Andrew Sullivan has been having a wordy but fascinating conversation with Sam Harris on the nature of faith, viewed from two wildly different perspectives. If you have a lot of time and an interest, you can track back here on BeliefNet.
What Sullivan wrote today, though, kept me from skimming as I might have, particularly this paragraph:
This is what Jesus told people: to treat God as an intimate father, to pray simply, to believe against so much evidence that good does indeed prevail against evil, to know that God is not indifferent to us, and to re-enact his last meal for ever as a way to remind ourselves of his love and experience his real presence.
As I wrote somewhere at some time, years ago, it was the sacrament of Holy Communion, eating a stale piece of bread and sipping some grape juice, that reconnected me to what I guess we can call the body of Christ, although it’s hard to find the right words. It was a moment, a conscious contact in a very weak moment, through what should have been (to me) an innocuous and even meaningless act, an empty ritual, that damn near floored me.
Rituals are empty, though. That seems to me to be sort of the point. The cup has to be filled, and thirst plays a part. Otherwise it’s somnambulism, like getting married in a church because it makes your girlfriend’s mom feel good. It has to mean something.
It used to be, years ago, that Maundy Thursday was a busy day. For a few years, at one church, I was in charge of the elements, making sure we had enough (unleavened) bread and juice. At other times, I gave reflections or homilies.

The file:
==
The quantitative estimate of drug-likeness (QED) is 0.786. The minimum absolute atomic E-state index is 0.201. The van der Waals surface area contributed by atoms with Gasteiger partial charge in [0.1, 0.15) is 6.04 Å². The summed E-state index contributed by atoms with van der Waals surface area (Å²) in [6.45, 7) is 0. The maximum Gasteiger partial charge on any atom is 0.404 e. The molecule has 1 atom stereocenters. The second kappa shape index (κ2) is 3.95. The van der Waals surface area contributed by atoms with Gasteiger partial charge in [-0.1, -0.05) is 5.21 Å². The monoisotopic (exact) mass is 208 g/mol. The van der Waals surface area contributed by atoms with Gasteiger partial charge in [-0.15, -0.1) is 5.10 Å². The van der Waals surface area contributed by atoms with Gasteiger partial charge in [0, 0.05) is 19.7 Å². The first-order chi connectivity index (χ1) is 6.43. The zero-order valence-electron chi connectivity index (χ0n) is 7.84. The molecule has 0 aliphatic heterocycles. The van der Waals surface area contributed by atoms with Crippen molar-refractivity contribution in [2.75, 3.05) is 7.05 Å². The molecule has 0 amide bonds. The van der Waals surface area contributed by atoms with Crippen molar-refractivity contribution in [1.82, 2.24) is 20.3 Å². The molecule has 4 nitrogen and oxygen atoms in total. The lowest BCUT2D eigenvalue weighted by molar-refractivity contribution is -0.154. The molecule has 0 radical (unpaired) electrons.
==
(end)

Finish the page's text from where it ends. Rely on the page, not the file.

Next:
One year, I remember, for some reason I was in charge of getting a notice in the paper about Holy Week activities, and my pastor told me to leave out the stuff about Maundy Thursday.
“If too many people come,” he said, “there might not be enough food.”
Practical. Conscientious, even.
Looking back, I wonder if he wasn’t just going through the motions. He was knee deep in the nuts and bolts of spiritual business, worrying about parking and getting enough Sunday School teachers, visiting hospital rooms and making sure the sanctuary got vacuumed. It’s a busy week for ministry, and he had a lot on his plate.
And, of course, Protestants tend to sometimes get a little skeptical about sacraments.
I miss a lot of things. I miss walking into churches and feeling at home. I miss helping. I miss being needed. I miss Maundy Thursday meals.
Tonight I’ll be in another church, needed in a way, at least to unlock the doors and start the coffee. There’ll be no meal, although sometimes people bring donuts. There’ll be no homilies, just a few basic truths about being lost and getting found.
It won’t be the same, but it’ll be something. Hungry people, trying to remember, searching for help, learning where to find it.
The last supper of Jesus won’t come up, I can practically guarantee it, but it’ll be on my mind anyway. That, and forgiveness and redemption, and the notion that somehow, in some way, I believe there will always be enough food, and that it’s not worth worrying about.